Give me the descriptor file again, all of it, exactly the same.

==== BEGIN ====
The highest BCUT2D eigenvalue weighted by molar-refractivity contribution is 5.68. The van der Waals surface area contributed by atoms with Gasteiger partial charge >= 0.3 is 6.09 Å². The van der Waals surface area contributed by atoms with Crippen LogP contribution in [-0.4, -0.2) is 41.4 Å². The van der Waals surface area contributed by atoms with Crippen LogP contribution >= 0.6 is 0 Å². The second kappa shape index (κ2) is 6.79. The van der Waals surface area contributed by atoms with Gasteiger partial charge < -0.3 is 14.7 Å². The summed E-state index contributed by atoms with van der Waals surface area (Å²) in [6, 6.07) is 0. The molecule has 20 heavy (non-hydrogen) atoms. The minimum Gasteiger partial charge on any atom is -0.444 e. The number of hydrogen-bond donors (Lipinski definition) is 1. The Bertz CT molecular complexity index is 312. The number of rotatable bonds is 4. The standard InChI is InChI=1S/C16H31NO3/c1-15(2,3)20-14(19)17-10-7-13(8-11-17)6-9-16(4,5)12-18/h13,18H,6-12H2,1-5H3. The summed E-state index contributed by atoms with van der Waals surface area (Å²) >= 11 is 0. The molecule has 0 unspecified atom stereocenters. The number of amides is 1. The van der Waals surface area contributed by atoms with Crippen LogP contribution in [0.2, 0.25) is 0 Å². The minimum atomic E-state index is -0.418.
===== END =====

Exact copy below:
The highest BCUT2D eigenvalue weighted by molar-refractivity contribution is 5.68. The van der Waals surface area contributed by atoms with Gasteiger partial charge >= 0.3 is 6.09 Å². The van der Waals surface area contributed by atoms with Crippen LogP contribution in [-0.4, -0.2) is 41.4 Å². The van der Waals surface area contributed by atoms with Crippen LogP contribution >= 0.6 is 0 Å². The second kappa shape index (κ2) is 6.79. The van der Waals surface area contributed by atoms with Gasteiger partial charge < -0.3 is 14.7 Å². The summed E-state index contributed by atoms with van der Waals surface area (Å²) in [6, 6.07) is 0. The molecule has 20 heavy (non-hydrogen) atoms. The minimum Gasteiger partial charge on any atom is -0.444 e. The number of hydrogen-bond donors (Lipinski definition) is 1. The Bertz CT molecular complexity index is 312. The number of rotatable bonds is 4. The standard InChI is InChI=1S/C16H31NO3/c1-15(2,3)20-14(19)17-10-7-13(8-11-17)6-9-16(4,5)12-18/h13,18H,6-12H2,1-5H3. The summed E-state index contributed by atoms with van der Waals surface area (Å²) >= 11 is 0. The molecule has 0 unspecified atom stereocenters. The number of amides is 1. The van der Waals surface area contributed by atoms with Crippen LogP contribution in [0.2, 0.25) is 0 Å². The minimum atomic E-state index is -0.418.